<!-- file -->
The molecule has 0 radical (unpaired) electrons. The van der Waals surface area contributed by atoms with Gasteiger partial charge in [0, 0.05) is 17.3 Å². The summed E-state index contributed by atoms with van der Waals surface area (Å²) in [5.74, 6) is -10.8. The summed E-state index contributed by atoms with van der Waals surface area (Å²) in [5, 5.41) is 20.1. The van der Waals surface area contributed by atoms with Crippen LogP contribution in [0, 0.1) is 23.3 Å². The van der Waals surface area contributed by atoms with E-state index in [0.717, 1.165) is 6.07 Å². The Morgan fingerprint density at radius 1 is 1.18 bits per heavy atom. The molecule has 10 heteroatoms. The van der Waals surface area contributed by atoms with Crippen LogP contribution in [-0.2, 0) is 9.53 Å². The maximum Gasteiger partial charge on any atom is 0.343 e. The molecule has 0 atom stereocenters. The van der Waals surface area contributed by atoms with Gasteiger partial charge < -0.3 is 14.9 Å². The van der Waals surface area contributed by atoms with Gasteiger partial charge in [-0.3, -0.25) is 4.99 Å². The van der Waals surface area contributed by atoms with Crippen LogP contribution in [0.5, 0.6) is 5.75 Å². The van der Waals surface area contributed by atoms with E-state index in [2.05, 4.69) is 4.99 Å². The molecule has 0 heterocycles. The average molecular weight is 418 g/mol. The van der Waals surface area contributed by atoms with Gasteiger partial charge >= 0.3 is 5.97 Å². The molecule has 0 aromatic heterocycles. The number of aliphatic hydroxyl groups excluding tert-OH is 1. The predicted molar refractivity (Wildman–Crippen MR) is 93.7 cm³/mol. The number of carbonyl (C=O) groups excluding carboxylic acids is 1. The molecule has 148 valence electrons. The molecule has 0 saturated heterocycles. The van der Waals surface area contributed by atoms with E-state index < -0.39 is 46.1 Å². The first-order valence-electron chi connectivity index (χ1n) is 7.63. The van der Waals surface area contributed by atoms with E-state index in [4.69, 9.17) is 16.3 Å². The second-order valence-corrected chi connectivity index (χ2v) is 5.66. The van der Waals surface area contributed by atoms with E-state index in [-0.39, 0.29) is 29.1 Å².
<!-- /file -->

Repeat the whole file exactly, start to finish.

The molecule has 0 radical (unpaired) electrons. The van der Waals surface area contributed by atoms with Gasteiger partial charge in [0, 0.05) is 17.3 Å². The summed E-state index contributed by atoms with van der Waals surface area (Å²) in [5.74, 6) is -10.8. The summed E-state index contributed by atoms with van der Waals surface area (Å²) in [5, 5.41) is 20.1. The van der Waals surface area contributed by atoms with Crippen LogP contribution in [0, 0.1) is 23.3 Å². The van der Waals surface area contributed by atoms with E-state index in [0.717, 1.165) is 6.07 Å². The Morgan fingerprint density at radius 1 is 1.18 bits per heavy atom. The molecule has 10 heteroatoms. The van der Waals surface area contributed by atoms with Crippen LogP contribution in [-0.2, 0) is 9.53 Å². The maximum Gasteiger partial charge on any atom is 0.343 e. The molecule has 0 atom stereocenters. The van der Waals surface area contributed by atoms with Gasteiger partial charge < -0.3 is 14.9 Å². The van der Waals surface area contributed by atoms with Gasteiger partial charge in [-0.3, -0.25) is 4.99 Å². The van der Waals surface area contributed by atoms with Crippen LogP contribution in [0.5, 0.6) is 5.75 Å². The van der Waals surface area contributed by atoms with E-state index in [2.05, 4.69) is 4.99 Å². The molecule has 0 heterocycles. The average molecular weight is 418 g/mol. The van der Waals surface area contributed by atoms with Gasteiger partial charge >= 0.3 is 5.97 Å². The molecule has 0 aromatic heterocycles. The number of aliphatic hydroxyl groups excluding tert-OH is 1. The predicted molar refractivity (Wildman–Crippen MR) is 93.7 cm³/mol. The number of carbonyl (C=O) groups excluding carboxylic acids is 1. The molecule has 148 valence electrons. The molecule has 0 saturated heterocycles. The van der Waals surface area contributed by atoms with E-state index < -0.39 is 46.1 Å². The first-order valence-electron chi connectivity index (χ1n) is 7.63. The van der Waals surface area contributed by atoms with E-state index in [4.69, 9.17) is 16.3 Å². The second-order valence-corrected chi connectivity index (χ2v) is 5.66. The van der Waals surface area contributed by atoms with E-state index in [-0.39, 0.29) is 29.1 Å².